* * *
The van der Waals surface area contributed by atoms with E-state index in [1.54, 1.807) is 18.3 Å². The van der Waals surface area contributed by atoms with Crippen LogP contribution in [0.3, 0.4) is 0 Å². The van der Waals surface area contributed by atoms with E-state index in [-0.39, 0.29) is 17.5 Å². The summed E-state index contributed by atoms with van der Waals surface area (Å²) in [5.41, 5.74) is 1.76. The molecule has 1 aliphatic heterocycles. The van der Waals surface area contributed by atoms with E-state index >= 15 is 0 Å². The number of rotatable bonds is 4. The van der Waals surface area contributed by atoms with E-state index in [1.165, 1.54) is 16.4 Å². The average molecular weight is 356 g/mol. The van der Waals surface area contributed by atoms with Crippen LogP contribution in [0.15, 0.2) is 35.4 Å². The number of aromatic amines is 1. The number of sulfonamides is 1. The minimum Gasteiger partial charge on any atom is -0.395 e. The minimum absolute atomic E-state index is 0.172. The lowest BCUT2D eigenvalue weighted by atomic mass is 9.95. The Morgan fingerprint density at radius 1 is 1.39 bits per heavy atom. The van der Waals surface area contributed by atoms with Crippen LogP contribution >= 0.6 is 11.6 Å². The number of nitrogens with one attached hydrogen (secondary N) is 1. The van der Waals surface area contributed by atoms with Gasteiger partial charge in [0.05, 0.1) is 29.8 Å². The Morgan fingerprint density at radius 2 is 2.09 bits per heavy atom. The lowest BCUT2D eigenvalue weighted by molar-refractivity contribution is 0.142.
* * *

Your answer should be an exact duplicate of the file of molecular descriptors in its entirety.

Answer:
The van der Waals surface area contributed by atoms with E-state index in [1.54, 1.807) is 18.3 Å². The van der Waals surface area contributed by atoms with Crippen LogP contribution in [0.3, 0.4) is 0 Å². The van der Waals surface area contributed by atoms with E-state index in [-0.39, 0.29) is 17.5 Å². The summed E-state index contributed by atoms with van der Waals surface area (Å²) in [5.41, 5.74) is 1.76. The molecule has 1 aliphatic heterocycles. The van der Waals surface area contributed by atoms with E-state index >= 15 is 0 Å². The number of rotatable bonds is 4. The van der Waals surface area contributed by atoms with E-state index in [1.165, 1.54) is 16.4 Å². The average molecular weight is 356 g/mol. The van der Waals surface area contributed by atoms with Crippen LogP contribution in [0.15, 0.2) is 35.4 Å². The number of aromatic amines is 1. The number of sulfonamides is 1. The minimum Gasteiger partial charge on any atom is -0.395 e. The minimum absolute atomic E-state index is 0.172. The lowest BCUT2D eigenvalue weighted by atomic mass is 9.95. The Morgan fingerprint density at radius 1 is 1.39 bits per heavy atom. The van der Waals surface area contributed by atoms with Crippen LogP contribution >= 0.6 is 11.6 Å². The number of nitrogens with one attached hydrogen (secondary N) is 1. The van der Waals surface area contributed by atoms with Gasteiger partial charge in [0.05, 0.1) is 29.8 Å². The Morgan fingerprint density at radius 2 is 2.09 bits per heavy atom. The lowest BCUT2D eigenvalue weighted by molar-refractivity contribution is 0.142.